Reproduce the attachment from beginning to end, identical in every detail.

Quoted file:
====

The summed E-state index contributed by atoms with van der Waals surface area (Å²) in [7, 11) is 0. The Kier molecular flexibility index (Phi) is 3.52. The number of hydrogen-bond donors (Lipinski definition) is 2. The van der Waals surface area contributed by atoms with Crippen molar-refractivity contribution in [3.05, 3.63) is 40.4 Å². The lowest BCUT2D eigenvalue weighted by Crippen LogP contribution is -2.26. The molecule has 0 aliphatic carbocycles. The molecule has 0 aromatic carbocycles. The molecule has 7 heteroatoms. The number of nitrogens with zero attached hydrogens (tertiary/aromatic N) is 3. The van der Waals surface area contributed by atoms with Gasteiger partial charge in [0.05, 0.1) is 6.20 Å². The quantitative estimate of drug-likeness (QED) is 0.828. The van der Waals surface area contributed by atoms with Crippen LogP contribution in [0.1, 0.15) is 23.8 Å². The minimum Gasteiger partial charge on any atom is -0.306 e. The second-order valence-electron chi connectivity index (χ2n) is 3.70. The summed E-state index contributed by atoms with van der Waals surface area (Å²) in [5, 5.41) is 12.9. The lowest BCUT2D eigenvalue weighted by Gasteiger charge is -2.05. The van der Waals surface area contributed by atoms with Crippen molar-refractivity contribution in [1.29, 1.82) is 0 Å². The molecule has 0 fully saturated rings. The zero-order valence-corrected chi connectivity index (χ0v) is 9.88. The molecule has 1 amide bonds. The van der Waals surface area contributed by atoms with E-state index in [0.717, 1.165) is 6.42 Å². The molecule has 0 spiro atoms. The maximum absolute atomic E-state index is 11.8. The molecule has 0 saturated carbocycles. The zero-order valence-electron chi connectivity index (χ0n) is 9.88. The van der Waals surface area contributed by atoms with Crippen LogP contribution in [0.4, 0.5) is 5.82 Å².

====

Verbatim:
The summed E-state index contributed by atoms with van der Waals surface area (Å²) in [7, 11) is 0. The Kier molecular flexibility index (Phi) is 3.52. The number of hydrogen-bond donors (Lipinski definition) is 2. The van der Waals surface area contributed by atoms with Crippen molar-refractivity contribution in [3.05, 3.63) is 40.4 Å². The lowest BCUT2D eigenvalue weighted by Crippen LogP contribution is -2.26. The molecule has 0 aliphatic carbocycles. The molecule has 0 aromatic carbocycles. The molecule has 7 heteroatoms. The number of nitrogens with zero attached hydrogens (tertiary/aromatic N) is 3. The van der Waals surface area contributed by atoms with Gasteiger partial charge in [0.05, 0.1) is 6.20 Å². The quantitative estimate of drug-likeness (QED) is 0.828. The van der Waals surface area contributed by atoms with Crippen LogP contribution in [0.1, 0.15) is 23.8 Å². The minimum Gasteiger partial charge on any atom is -0.306 e. The second-order valence-electron chi connectivity index (χ2n) is 3.70. The summed E-state index contributed by atoms with van der Waals surface area (Å²) in [5, 5.41) is 12.9. The lowest BCUT2D eigenvalue weighted by Gasteiger charge is -2.05. The van der Waals surface area contributed by atoms with Crippen molar-refractivity contribution in [1.29, 1.82) is 0 Å². The molecule has 0 fully saturated rings. The zero-order valence-corrected chi connectivity index (χ0v) is 9.88. The molecule has 1 amide bonds. The van der Waals surface area contributed by atoms with E-state index in [0.717, 1.165) is 6.42 Å². The molecule has 0 spiro atoms. The maximum absolute atomic E-state index is 11.8. The molecule has 0 saturated carbocycles. The zero-order valence-electron chi connectivity index (χ0n) is 9.88. The van der Waals surface area contributed by atoms with Crippen LogP contribution in [0.4, 0.5) is 5.82 Å².